Daniel Lombard: So they cleared above the wa for the medevac to come. And I had ran to the lead vehicle. We all had ran to the lead vehicle. I got in [00:09:00] the the back of it and threw up and shit. And then my staff sergeant saw my squad, just saw I had holes in my uh, my combat shirt. So he thought shrapnel.
Daniel Lombard: And he like, like punched me in the fucking chest and like ripped it open and nothing. It was just from climbing over the radio mount, just shit, just got tugged and stuff. So that, that was the, somebody got medevac back, you know? And I didn’t, that’s when I learned that you, at least when I was there, you have to call home when you get hurt.
Daniel Lombard: There is no option. You can’t not call. So my mom, she works at a public school. So like we would Skype, we would Facebook video. We would never phone call. So I had to have a phone guy called, and I have a brother and a sister. And I’m immersed with that town that I grew up in. They’re, they support project griefs so much from the very beginning.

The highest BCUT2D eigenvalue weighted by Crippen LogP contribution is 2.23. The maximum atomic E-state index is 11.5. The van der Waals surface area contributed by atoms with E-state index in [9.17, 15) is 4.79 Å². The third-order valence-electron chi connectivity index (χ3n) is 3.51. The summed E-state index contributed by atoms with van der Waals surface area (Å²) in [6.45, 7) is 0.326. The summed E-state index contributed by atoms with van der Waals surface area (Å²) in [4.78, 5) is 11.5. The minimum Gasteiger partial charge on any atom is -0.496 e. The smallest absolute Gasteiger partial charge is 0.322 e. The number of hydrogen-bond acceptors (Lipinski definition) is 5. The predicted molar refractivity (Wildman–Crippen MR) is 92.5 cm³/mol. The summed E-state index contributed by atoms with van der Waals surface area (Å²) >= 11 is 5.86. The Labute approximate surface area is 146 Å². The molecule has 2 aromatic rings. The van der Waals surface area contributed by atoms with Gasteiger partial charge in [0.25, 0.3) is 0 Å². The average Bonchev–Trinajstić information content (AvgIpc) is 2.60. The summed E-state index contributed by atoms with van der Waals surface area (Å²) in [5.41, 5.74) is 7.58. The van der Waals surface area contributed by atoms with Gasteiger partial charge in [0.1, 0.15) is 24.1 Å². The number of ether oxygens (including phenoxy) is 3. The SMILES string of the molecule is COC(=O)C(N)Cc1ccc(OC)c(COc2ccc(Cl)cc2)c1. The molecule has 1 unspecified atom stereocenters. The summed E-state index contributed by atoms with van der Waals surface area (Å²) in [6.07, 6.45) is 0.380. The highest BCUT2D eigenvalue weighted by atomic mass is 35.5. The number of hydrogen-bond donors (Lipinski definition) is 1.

Daniel Lombard: So they all know me, and the, she’s like, oh my God, hi. And I was like, Hey, can I, like, I’m, I still have morphine in me, like I’m still smoking. This is like an hour after I got back from the burning vehicle. And I was like, Hey, can I talk to my mom, please? Yeah. So she said, Hey, your son’s on the phone.
Daniel Lombard: And my mom said, which one? She said, Danny. And she was like, [00:10:00] oh, sh like, she knew like something, something happened. So I explained, I say mom, Got blown up. I drove over a bomb. I’m good. All my limbs are here. I’m not, there’s no gashes. Like, there’s no, like, I’m okay. But she knew what was really gonna, like, she knew what was really fucked up.
Daniel Lombard: You know what I mean? Like, she knew right there that PTs it’s, it is guaranteed to happen. So I think the first firefight chipped away a little bit of my innocence that I didn’t really necessarily know was there and had the capability of being taken . And then that I E D, when I truly believe.